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Three years ago, when I arrived late to Chicago’s Velvet Lounge jam session, Maurice Brown was stepping off the stage with his trumpet. Swaying on the stairs, he played a long wrinkled note that cast its line into my memory. Years later I met him in New Orleans. By that time, he was standing strong in the Crescent—a young lion in the birthplace of jazz. Brown was playing his trumpet with everybody from Ellis Marsalis to Kanye West.


After Katrina hit his home in New Orleans, Brown lost everything in the flood—his Miles Davis trumpet, his Cadillac, his first home. At midnight, two days after the hurricane hit, Brown walked in the door of Von Freeman’s New Apartment Lounge in Chicago. It was as if the storm was still beside him. “It’s all gone,” he told me. Brown made it to Chicago with his horn, his girlfriend, and his dog, Thelonius. After getting re-settled, he went back on tour. As an itinerant jazz-star, he was luckier than his New Orleans neighbors.


I was uncomfortable doing an interview with Brown after the catastrophe. I didn’t want to be the parasitic journalist, exploiting the losses sustained in New Orleans. But he was gracious and respectful of the questions, even as they led into unsettled territory. We began talking about music in New Orleans. Brown reiterated something he once told me: “They breathe jazz in New Orleans,” he said.


“They ‘breed’ jazz?” I asked.


“They breathe jazz, they breed jazz,” he retorted. “They wake you up with it. Kids grow up striving to make it in the Second Line (a jazz-funeral march music and dance tradition). The older musicians look after the younger ones.”


PopMatters: As a younger musician, what did you pick up from people like Alvin Batiste and Ellis Marsalis?


Maurice Brown: I learned a lot about placement, about how they took their time. Also, I came to hear a sense of communication, of the oneness between their axe and their head. What Ellis played just made sense.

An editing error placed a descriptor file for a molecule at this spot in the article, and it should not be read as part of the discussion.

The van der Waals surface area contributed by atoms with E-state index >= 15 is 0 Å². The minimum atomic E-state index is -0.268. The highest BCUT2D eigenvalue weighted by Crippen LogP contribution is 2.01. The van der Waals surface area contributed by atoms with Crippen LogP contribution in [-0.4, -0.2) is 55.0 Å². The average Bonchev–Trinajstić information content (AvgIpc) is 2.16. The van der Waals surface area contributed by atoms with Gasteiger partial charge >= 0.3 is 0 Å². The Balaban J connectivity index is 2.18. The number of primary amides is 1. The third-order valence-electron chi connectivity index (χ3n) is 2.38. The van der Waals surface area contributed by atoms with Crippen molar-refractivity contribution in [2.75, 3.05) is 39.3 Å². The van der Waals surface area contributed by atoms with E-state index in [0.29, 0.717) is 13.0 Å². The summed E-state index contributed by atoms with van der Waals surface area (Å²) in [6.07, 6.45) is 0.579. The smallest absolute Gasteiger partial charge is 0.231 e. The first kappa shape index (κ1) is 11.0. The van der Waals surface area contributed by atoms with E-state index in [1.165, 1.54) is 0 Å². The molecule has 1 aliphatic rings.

PM: How did that change your sound over the last five years since you’ve lived in New Orleans?


MB: It made me more folkish. In Second Line, I played outside for hours. I learned how to project. I learned endurance. New Orleans cut away my unnecessary sounds. I learned to say something and mean what I was saying.


PM: Can you share a quintessential New Orleans moment?


MB: French Quarter Fest with my 11-piece hip-hop group, Soul’d U Out. There were thousands of people—folks with families, all races, all dancing—“one nation under a groove.”


PM: I know you hear a lot of feedback from your audiences. What’s the most poignant comment you received in New Orleans?


MB: I was playing a blues with Wynton, just holding one note. Right in the middle, an old guy stood up from the crowd and yelled to me, “Play like you live!”


PM: What does it mean for you to miss New Orleans?


MB: I miss it because that’s where my development occurred. That’s where I got to Congo Square, played the funeral marches, in the Second Line. All those places that were in the songs. I went there. I played there. That’s what I miss.


But Maurice isn’t too busy missing New Orleans. We didn’t talk about the past on the way to his gig with Kurt Elling at Chicago’s Green Mill. I picked him up with Wu Tang on the stereo and from the moment he got in the car, he spat rhymes about Chicago, Al Capone, and Donald Byrd.


Later, when he stepped on the Green Mill bandstand, Brown was saying the same things with his horn—talking about New Orleans, about Chicago, and alluding to his newest hometown, New York City.


Brown has recently moved to the Big Apple where he is slyly making a scene for himself. After a recent gig with DJ Logic at the Blue Note, I asked him what he thought about the city. “People say New York is all about competition,” Brown told me. “But I don’t feel the competition. I’m just trying to do my thing.”

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